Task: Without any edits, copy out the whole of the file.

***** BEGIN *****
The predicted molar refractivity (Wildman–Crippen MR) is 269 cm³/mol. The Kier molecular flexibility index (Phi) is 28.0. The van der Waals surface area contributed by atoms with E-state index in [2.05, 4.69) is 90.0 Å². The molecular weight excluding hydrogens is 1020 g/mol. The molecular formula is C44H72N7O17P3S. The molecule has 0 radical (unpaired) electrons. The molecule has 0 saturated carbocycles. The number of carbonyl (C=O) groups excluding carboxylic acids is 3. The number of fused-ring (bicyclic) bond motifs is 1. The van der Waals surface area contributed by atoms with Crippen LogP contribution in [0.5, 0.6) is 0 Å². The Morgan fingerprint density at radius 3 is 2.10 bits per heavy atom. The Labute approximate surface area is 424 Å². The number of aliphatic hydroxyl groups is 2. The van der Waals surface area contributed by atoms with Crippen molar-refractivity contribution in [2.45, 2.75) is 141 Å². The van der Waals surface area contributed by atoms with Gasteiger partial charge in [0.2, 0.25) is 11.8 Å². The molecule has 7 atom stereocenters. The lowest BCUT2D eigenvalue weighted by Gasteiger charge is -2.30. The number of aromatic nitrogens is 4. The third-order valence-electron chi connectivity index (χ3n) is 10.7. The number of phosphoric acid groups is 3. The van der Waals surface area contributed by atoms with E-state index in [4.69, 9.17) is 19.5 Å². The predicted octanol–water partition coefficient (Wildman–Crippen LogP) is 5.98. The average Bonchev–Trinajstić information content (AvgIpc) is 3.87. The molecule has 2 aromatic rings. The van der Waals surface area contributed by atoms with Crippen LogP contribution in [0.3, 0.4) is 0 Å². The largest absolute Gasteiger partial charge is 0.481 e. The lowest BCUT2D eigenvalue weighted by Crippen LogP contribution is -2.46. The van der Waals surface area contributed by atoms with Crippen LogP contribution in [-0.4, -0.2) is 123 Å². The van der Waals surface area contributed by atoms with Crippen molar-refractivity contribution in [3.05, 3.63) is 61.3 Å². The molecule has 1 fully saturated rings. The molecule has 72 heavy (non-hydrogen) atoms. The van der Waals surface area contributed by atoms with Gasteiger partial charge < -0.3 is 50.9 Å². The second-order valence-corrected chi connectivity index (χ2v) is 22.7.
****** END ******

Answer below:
The predicted molar refractivity (Wildman–Crippen MR) is 269 cm³/mol. The Kier molecular flexibility index (Phi) is 28.0. The van der Waals surface area contributed by atoms with E-state index in [2.05, 4.69) is 90.0 Å². The molecular weight excluding hydrogens is 1020 g/mol. The molecular formula is C44H72N7O17P3S. The molecule has 0 radical (unpaired) electrons. The molecule has 0 saturated carbocycles. The number of carbonyl (C=O) groups excluding carboxylic acids is 3. The number of fused-ring (bicyclic) bond motifs is 1. The van der Waals surface area contributed by atoms with Crippen LogP contribution in [0.5, 0.6) is 0 Å². The Morgan fingerprint density at radius 3 is 2.10 bits per heavy atom. The Labute approximate surface area is 424 Å². The number of aliphatic hydroxyl groups is 2. The van der Waals surface area contributed by atoms with Crippen molar-refractivity contribution in [2.45, 2.75) is 141 Å². The van der Waals surface area contributed by atoms with Gasteiger partial charge in [0.2, 0.25) is 11.8 Å². The molecule has 7 atom stereocenters. The lowest BCUT2D eigenvalue weighted by Gasteiger charge is -2.30. The number of aromatic nitrogens is 4. The third-order valence-electron chi connectivity index (χ3n) is 10.7. The number of phosphoric acid groups is 3. The van der Waals surface area contributed by atoms with E-state index in [4.69, 9.17) is 19.5 Å². The predicted octanol–water partition coefficient (Wildman–Crippen LogP) is 5.98. The average Bonchev–Trinajstić information content (AvgIpc) is 3.87. The molecule has 2 aromatic rings. The van der Waals surface area contributed by atoms with Crippen LogP contribution in [0.3, 0.4) is 0 Å². The largest absolute Gasteiger partial charge is 0.481 e. The lowest BCUT2D eigenvalue weighted by Crippen LogP contribution is -2.46. The van der Waals surface area contributed by atoms with Crippen LogP contribution in [-0.4, -0.2) is 123 Å². The van der Waals surface area contributed by atoms with Crippen molar-refractivity contribution in [3.05, 3.63) is 61.3 Å². The molecule has 1 fully saturated rings. The molecule has 72 heavy (non-hydrogen) atoms. The van der Waals surface area contributed by atoms with Gasteiger partial charge < -0.3 is 50.9 Å². The second-order valence-corrected chi connectivity index (χ2v) is 22.7.